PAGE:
Home Technology Three practical steps to using AI in medical device manufacturing

Three practical steps to using AI in medical device manufacturing


Undoubtedly, there’s a lot of hype surrounding artificial intelligence (AI). It seems to be in every other headline. There’s no doubt AI has the potential to transform medical device manufacturing. Rather than focus on a complete transformation, manufacturers can see benefits by focusing on simply enhancing it.

AI on a manufacturing line doesn’t have to mean everything is automated and there are no humans involved. On the contrary, humans continue to be essential in manufacturing, even with AI. This is especially true when beginning AI use, since its benefits can only be reaped when the proper foundation is laid.

Step 1: Digital gap analysis

Digitisation is a key first step in using AI. AI is dependent on data. When it comes to machine learning (ML), a subset of AI, the program is learning from the data available to it. If that data is inaccurate, incomplete, or out of date, the conclusions from the ML will be faulty. In the case of manufacturing, this can represent millions of dollars in loss. Providing a solid data foundation for the AI means data must be connected and free from human error.

Manufacturers may have a digital system on their shop floor. The question here isn’t necessarily if you’re using a digital system. Perhaps a better, more critical question is if you’re using paper anywhere. For example, a state-of-the-art manufacturing execution system (MES) may control one line, but does another, lower-volume line rely on paper for its device history records? If so, this is a gap that needs to be closed in some way.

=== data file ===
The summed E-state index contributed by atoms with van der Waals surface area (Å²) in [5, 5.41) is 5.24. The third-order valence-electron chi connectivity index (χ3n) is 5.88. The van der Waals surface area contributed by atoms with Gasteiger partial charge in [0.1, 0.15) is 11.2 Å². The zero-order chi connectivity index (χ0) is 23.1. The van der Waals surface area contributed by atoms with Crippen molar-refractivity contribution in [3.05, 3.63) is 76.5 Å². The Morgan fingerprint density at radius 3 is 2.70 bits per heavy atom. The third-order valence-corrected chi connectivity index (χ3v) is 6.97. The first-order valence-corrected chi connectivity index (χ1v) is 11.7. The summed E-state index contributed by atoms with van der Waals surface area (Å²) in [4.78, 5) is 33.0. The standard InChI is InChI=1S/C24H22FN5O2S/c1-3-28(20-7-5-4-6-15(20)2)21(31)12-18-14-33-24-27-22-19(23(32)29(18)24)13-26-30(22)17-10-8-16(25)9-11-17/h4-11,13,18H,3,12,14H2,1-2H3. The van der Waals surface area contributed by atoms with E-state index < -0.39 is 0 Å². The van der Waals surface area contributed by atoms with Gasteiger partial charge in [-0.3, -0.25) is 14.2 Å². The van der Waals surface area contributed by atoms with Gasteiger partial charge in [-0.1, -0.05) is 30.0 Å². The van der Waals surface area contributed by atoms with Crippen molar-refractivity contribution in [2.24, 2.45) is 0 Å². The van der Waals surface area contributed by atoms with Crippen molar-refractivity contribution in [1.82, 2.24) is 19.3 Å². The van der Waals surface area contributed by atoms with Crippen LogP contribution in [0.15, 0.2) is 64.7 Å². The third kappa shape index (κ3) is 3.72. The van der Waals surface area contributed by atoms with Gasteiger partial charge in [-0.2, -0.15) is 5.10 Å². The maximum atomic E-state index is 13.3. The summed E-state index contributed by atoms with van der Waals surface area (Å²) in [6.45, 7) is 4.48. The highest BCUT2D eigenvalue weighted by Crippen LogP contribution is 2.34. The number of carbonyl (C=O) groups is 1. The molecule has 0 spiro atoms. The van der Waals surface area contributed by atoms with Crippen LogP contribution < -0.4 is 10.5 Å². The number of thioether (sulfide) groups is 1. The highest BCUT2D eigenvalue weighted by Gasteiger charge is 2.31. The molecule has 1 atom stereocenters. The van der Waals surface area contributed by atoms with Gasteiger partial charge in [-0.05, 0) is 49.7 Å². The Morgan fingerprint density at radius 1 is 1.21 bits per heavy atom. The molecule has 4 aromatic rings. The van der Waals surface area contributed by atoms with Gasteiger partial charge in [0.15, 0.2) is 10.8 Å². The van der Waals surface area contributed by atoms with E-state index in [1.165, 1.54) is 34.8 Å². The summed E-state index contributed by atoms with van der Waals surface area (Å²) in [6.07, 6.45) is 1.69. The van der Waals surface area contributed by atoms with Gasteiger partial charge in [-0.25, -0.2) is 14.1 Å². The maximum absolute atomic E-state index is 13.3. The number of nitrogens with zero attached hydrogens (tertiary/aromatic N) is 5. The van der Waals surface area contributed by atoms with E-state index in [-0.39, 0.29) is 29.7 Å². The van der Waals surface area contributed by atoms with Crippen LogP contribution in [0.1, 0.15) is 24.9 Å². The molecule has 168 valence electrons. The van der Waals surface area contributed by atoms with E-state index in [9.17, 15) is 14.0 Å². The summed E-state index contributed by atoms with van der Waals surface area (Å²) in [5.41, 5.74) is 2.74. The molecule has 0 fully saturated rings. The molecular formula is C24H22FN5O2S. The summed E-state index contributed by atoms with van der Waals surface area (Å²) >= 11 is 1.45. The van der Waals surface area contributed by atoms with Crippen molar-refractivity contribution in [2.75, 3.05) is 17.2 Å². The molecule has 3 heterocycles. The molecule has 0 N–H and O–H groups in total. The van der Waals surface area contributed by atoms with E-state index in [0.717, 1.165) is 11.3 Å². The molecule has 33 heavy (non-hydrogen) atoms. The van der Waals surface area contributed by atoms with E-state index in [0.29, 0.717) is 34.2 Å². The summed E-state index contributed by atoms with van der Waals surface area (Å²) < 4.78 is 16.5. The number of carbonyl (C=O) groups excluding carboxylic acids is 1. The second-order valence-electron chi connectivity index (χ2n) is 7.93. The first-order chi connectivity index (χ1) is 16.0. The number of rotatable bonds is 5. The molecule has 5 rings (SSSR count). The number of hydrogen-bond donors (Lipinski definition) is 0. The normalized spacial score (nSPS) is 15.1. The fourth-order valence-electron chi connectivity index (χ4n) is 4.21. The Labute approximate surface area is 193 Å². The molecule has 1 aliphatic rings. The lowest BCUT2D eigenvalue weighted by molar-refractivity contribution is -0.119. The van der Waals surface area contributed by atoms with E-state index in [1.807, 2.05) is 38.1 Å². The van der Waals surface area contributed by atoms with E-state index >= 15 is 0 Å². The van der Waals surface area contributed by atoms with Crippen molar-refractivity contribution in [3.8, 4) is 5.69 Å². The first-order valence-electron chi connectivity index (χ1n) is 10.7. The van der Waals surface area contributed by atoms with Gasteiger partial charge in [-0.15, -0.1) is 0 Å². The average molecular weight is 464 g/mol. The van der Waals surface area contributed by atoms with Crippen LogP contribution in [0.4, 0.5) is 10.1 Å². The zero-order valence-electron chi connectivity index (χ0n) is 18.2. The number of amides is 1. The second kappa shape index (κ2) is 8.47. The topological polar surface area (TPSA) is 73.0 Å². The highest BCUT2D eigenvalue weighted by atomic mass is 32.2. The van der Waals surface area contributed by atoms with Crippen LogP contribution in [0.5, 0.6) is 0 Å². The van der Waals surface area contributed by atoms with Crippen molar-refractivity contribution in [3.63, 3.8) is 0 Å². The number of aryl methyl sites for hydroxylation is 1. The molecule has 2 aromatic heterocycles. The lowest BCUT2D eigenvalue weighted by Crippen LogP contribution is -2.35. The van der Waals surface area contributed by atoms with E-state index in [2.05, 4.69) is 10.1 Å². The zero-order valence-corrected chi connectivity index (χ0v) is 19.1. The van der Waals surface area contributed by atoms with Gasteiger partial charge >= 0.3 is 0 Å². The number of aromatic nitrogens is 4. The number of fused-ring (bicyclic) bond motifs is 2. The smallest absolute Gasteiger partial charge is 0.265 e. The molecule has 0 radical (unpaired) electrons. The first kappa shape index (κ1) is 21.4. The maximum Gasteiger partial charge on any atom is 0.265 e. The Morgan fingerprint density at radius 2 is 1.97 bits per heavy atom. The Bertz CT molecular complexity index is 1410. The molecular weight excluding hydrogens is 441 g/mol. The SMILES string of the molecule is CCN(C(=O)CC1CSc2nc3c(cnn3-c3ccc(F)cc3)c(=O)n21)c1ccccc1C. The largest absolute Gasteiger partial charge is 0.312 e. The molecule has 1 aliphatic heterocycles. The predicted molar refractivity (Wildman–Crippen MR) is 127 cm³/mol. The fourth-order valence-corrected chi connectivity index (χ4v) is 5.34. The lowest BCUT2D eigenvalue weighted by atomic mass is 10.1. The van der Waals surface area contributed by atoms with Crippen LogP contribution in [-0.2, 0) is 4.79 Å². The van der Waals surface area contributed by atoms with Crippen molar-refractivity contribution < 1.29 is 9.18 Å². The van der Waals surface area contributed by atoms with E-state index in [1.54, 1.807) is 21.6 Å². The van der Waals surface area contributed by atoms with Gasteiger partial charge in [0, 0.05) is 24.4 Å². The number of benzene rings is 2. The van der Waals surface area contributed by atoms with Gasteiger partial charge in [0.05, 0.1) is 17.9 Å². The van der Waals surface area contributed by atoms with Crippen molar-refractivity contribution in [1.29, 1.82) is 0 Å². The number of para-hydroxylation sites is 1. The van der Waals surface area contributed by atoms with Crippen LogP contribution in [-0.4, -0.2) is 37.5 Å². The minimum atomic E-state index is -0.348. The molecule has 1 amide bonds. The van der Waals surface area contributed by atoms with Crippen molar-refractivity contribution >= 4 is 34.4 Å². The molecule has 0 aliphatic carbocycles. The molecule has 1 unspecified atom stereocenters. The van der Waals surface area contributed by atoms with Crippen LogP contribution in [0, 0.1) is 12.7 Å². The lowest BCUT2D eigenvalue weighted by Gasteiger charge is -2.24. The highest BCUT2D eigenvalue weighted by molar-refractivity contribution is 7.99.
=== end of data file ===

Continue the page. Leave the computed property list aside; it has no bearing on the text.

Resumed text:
There’s no magic system that can take care of everything for a medical device manufacturer. Fortunately, we live in a world full of integration. Systems can exchange information in such a way that employees no longer have to enter the same data multiple times in different places. Now an MES can pull or push information directly to or from an enterprise resource planning (ERP) system, a material requirement planning (MRP) system, and more.

Step 2: Set goals

As previously said, AI is all the rage. That can lead to executives being determined to use AI for the sake of using AI. AI is only useful to an organisation if you have an idea of how to use it. This will largely be dependent on the data that your manufacturing sites collect and areas that you want to improve. Connected data is more accurate and plantwide digitisation means medical device companies can have a complete view of how they perform in key metrics. Establishing this baseline gives companies an idea of areas where they can improve and how to track that improvement.

AI can potentially be used to help a medical device company have the fewest defects and the highest yield using the most efficient employees. This level of sophistication in AI takes time because it requires more data and time for an AI to learn. A starting point could be understanding common factors in batches of varying levels of quality. For example, AI can determine that batches with a particular defect tend to include materials from a particular supplier. If the larger goal is to reduce defects by a certain percentage, companies need to identify what metrics can be measured and better understood to achieve that goal. Once you know what you need to measure, you need to start tracking and trending that data.